The Ron Carter Trio at The Regattabar, Cambridge, MA; Saturday, May 12, 2018

Ron Carter (b), Russell Malone (g), Donald Vega (p)

The Regattabar, Cambridge, MA; Saturday, May 12, 2018, 7:30pm (1st set)

RC Trio
The Ron Carter Trio, L-R: Donald Vega, Ron Carter, Russell Malone

After years of neglecting to see jazz legends before they’re no longer with us, I’ve been on a mission to correct this. In May of last year, Boston’s Scullers Jazz Club presented Roy Haynes’ Fountain of Youth Band. The expression “living legend” gets tossed around with such frequency that it can seem that the only criterion for the moniker is the attainment of a certain age. Roy Haynes, in contrast, is perhaps one of the handful of living jazzmen for whom “living legend” falls far short of expressing his importance and legacy. Seeing him was one of the highlights of my life as a music lover.

Last night was another such experience. Ron Carter was in town last year with his trio, but for whatever reason, I didn’t go. When I saw him on the Regattabar calendar this time, I decided to get tickets. Located on the third floor of the Charles Hotel in Harvard Square, the club has reserved seating at tables for four, which form a semi-circle around the “bandstand.” I use quotes because there is no stage or riser of any kind; not ideal for those seated in the back. Fortunately, Mrs. Jazzopath, Jazzopath, Jr., and I had the great view shown above.1 (The one minor complaint we had wasn’t about the view, but the not infrequent CLANKING of glasses emanating from the bar during quiet sections. Hurt the vibe a couple of times.)

In a well-paced 75 minute set, Carter’s trio played a thoroughly entertaining mix of styles and tempos, encompassing standards and originals, hard bop and bossa nova. (See the full set list below.)

The lion’s share of the solo time was given to the astonishingly virtuosic Donald Vega, so much so that one might have thought he or she was watching The Donald Vega Trio. But he wasn’t showboating; every note meant something. During one uptempo solo, he did one of the sickest things I’ve ever seen a pianist do. Using just his right hand, he played a descending scale in a pattern of triplets, harmonized in thirds. I’d never even considered that such a feat was possible at the tempo he played it at, but he nailed it and it killed. Standout tunes for Vega included “My Funny Valentine” (dedicated to Miles Davis) and the blistering “Limehouse Blues.”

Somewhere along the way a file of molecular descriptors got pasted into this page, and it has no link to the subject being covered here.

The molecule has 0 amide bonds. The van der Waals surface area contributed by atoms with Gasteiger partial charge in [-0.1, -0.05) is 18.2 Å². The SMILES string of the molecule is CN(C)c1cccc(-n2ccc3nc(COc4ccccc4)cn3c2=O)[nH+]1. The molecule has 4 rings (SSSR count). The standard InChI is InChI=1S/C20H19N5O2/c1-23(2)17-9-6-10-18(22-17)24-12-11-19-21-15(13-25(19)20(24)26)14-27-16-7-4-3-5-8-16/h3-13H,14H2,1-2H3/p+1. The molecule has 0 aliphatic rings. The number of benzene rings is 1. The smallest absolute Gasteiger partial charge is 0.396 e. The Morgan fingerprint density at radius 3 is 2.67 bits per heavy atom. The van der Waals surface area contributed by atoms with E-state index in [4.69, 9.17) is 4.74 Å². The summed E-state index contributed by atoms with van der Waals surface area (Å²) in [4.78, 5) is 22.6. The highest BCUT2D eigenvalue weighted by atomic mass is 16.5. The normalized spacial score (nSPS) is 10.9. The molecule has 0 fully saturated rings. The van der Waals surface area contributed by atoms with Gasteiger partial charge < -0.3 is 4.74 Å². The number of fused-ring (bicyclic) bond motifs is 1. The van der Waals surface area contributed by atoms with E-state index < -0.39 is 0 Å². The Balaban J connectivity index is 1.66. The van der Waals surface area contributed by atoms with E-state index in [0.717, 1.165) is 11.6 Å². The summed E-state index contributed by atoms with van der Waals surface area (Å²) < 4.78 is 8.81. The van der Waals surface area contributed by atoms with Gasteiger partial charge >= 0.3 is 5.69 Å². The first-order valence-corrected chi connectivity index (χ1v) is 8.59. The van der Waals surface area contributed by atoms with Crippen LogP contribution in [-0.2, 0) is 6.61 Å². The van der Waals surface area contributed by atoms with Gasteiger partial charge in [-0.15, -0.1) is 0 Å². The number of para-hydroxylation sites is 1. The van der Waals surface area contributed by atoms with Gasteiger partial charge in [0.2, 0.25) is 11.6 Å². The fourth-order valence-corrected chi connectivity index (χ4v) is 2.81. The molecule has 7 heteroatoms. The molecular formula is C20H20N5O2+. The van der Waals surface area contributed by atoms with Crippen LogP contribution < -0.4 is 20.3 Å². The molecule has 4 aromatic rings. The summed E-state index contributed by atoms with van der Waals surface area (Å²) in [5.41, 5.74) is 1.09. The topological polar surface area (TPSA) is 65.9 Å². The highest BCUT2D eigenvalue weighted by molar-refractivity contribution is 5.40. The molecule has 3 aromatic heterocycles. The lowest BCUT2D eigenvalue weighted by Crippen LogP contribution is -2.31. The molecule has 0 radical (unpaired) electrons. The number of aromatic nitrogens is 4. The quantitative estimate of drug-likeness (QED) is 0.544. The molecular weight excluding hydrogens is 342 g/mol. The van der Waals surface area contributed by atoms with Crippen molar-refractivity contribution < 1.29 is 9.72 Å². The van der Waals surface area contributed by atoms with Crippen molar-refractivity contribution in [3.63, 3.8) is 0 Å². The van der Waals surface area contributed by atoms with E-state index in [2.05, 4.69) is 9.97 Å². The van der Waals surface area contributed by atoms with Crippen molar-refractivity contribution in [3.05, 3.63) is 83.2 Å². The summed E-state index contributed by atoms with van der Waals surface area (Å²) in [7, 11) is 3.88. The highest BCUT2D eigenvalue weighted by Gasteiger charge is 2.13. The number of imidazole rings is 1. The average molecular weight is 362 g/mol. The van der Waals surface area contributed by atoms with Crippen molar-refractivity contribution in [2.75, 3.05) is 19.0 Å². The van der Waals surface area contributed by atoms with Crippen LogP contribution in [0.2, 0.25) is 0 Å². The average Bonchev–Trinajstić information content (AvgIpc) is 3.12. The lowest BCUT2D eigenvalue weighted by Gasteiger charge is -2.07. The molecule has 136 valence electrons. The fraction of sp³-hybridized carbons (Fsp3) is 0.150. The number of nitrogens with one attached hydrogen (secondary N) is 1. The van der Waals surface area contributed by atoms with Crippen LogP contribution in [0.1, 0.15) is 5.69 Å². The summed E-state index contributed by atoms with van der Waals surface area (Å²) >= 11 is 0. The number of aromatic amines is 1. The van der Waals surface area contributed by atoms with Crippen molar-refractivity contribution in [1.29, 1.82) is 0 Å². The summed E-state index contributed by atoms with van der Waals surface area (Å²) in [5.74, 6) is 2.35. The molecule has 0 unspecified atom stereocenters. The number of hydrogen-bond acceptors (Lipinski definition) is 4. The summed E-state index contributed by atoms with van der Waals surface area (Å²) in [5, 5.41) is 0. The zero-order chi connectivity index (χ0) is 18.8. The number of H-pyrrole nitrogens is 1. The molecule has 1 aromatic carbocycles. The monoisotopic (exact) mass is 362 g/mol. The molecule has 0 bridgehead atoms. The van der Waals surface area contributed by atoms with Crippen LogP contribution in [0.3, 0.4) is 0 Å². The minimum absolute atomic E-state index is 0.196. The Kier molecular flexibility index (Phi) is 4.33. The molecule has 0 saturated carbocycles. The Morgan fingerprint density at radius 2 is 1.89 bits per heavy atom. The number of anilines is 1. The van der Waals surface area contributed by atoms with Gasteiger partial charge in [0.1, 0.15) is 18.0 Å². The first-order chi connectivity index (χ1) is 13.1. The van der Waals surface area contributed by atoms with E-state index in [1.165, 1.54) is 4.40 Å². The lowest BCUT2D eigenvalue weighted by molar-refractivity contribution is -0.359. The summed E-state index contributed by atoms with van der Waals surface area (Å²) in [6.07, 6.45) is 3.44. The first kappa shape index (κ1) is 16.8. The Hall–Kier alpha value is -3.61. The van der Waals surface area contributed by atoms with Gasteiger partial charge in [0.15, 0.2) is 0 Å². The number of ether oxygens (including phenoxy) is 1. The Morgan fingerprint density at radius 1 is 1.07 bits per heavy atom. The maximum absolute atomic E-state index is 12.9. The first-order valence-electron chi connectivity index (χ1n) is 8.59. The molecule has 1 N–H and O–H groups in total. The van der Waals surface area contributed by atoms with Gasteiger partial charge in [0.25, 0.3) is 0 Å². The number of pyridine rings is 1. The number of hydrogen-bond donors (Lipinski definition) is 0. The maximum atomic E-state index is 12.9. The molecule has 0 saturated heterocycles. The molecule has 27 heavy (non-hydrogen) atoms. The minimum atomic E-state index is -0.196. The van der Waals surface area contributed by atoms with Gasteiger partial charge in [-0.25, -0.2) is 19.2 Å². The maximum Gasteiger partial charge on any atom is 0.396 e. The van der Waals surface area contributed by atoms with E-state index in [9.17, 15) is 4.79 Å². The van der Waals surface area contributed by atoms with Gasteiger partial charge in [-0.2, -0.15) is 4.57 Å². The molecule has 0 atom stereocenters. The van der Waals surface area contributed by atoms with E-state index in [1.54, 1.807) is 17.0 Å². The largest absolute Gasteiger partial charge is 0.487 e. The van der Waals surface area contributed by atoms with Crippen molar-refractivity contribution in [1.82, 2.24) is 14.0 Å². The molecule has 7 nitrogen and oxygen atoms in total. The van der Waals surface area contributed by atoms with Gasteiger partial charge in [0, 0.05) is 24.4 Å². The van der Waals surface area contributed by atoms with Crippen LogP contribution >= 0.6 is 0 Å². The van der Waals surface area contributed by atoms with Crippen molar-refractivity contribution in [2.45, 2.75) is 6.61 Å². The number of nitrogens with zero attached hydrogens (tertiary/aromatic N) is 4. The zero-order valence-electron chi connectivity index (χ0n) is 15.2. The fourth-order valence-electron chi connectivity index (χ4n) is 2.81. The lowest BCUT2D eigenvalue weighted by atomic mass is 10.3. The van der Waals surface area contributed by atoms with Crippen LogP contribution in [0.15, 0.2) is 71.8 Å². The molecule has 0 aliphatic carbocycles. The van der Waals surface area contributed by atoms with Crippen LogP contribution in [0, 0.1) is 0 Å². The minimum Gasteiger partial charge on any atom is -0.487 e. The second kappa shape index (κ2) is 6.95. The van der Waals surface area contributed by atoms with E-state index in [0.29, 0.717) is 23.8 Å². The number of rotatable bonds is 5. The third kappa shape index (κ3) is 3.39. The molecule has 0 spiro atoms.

Despite some nice solos on “Opus 5”, which was a bossa nova for Antonio Carlos Jobim, and “My Funny Valentine”, Russell Malone seemed content to play more of an accompanist role. And he did it well, comping four to the bar like a swing guitarist and scratching out rhythms on muted strings as a de facto percussionist. No modernist, Malone’s approach to jazz guitar is rooted in the techniques of his early influences, such as George Benson, Kenny Burrell, and Charlie Christian. In practice, this translates to a lot of blues lines in his solos and a traditional approach to chord voicings. Playing his custom Gibson L-5 through an AER Compact 60, his style is a timeless one, although the tone he gets using that amp may be an acquired taste for some, as it is very bright and “acoustic” sounding. I loved it, in any event.

Despite the bona fides of his band mates, it was difficult to take one’s focus away from the band leader. When Carter (who, at 81, looks and moves like he’s 10 years younger) plays, his apparently bottomless supply of ideas and techniques creates music that demands attention. This is not to say that he is intentionally drawing attention to the bass, a la Jaco Pastorius or Stanley Clarke. No, the man is the most recorded bassist in jazz history for a reason. He is a master musician, first and foremost. Everything he does, is in service to the song. A good example of this was a crazy technique he employed while comping on “Autumn Leaves.” He fingered a note with his left hand, plucking it routinely with his right hand. Nothing special. But while he did that, he simultaneously plucked two strings with his left hand, creating a chord, and it sounded cool! He did this so unobtrusively that I would guarantee that few people in the audience even noticed.

Toward the end of the set, Carter did an unaccompanied solo that incorporated many of the techniques for which he has become famous. Amidst the double stops, chords, harmonics (both natural and artificial), “drumming” on the strings, and melodies that spanned the neck, he inserted both a genuinely funny quote from “You Are My Sunshine” and played—pizzicato—a section of the Prelude from Bach’s Cello Suite No. 1. (As many might know, Carter began his musical education as a cellist.)

At the end of the set, the appreciative audience gave a standing ovation and the band took their bows. And with no “backstage” to speak, the trio walked through the crowd and exited into the hallway outside the club (remember, it’s in a hotel). I assumed they’d probably just return to their rooms in the hotel for a break between sets, so I was surprised that when we exited the club, there they were, mingling with fans. People had already lined up to speak to Ron and get a picture with him. Normally, I chicken out of such photo ops, but Jazzopath, Jr. emboldened me, so we got in line. It’s not every day you get to meet a living legend.


The set list:

“Eddie’s Theme”
“Cedar Tree”
“Opus 5”
“My Funny Valentine”
“Limehouse Blues”
Bass solo
“Autumn Leaves”
“Soft Winds”

Have you ever seen Ron Carter live? What’s your favorite album that he plays on? Please comment below!

1. Coincidentally, I had a nearly identical view when I saw guitarist Mike Stern, almost exactly 25 years ago, in May 1993.

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